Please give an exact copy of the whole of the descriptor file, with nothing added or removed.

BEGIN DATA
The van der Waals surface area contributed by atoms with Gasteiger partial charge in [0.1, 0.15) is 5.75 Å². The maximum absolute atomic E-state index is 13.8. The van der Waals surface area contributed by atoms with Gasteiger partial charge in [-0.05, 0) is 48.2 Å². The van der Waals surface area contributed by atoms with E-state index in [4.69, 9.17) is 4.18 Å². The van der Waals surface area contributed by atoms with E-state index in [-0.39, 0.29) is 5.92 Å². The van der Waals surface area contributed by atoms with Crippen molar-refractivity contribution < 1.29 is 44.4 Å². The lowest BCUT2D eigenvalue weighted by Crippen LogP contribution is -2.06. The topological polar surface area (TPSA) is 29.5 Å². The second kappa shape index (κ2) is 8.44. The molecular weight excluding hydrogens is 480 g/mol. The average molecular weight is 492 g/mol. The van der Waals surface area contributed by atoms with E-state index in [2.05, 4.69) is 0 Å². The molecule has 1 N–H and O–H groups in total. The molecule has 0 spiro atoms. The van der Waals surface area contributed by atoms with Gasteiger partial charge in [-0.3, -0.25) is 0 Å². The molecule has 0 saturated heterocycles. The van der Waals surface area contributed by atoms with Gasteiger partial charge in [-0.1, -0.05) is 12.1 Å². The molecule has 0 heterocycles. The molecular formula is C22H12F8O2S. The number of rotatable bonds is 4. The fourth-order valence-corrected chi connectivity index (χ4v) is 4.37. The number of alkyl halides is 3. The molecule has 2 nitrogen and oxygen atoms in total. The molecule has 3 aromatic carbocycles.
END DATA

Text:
The van der Waals surface area contributed by atoms with Gasteiger partial charge in [0.1, 0.15) is 5.75 Å². The maximum absolute atomic E-state index is 13.8. The van der Waals surface area contributed by atoms with Gasteiger partial charge in [-0.05, 0) is 48.2 Å². The van der Waals surface area contributed by atoms with E-state index in [4.69, 9.17) is 4.18 Å². The van der Waals surface area contributed by atoms with E-state index in [-0.39, 0.29) is 5.92 Å². The van der Waals surface area contributed by atoms with Crippen molar-refractivity contribution < 1.29 is 44.4 Å². The lowest BCUT2D eigenvalue weighted by Crippen LogP contribution is -2.06. The topological polar surface area (TPSA) is 29.5 Å². The second kappa shape index (κ2) is 8.44. The molecular weight excluding hydrogens is 480 g/mol. The average molecular weight is 492 g/mol. The van der Waals surface area contributed by atoms with E-state index in [2.05, 4.69) is 0 Å². The molecule has 1 N–H and O–H groups in total. The molecule has 0 spiro atoms. The van der Waals surface area contributed by atoms with Gasteiger partial charge in [-0.3, -0.25) is 0 Å². The molecule has 0 saturated heterocycles. The van der Waals surface area contributed by atoms with Gasteiger partial charge in [-0.1, -0.05) is 12.1 Å². The molecule has 0 heterocycles. The molecular formula is C22H12F8O2S. The number of rotatable bonds is 4. The fourth-order valence-corrected chi connectivity index (χ4v) is 4.37. The number of alkyl halides is 3. The molecule has 2 nitrogen and oxygen atoms in total. The molecule has 3 aromatic carbocycles.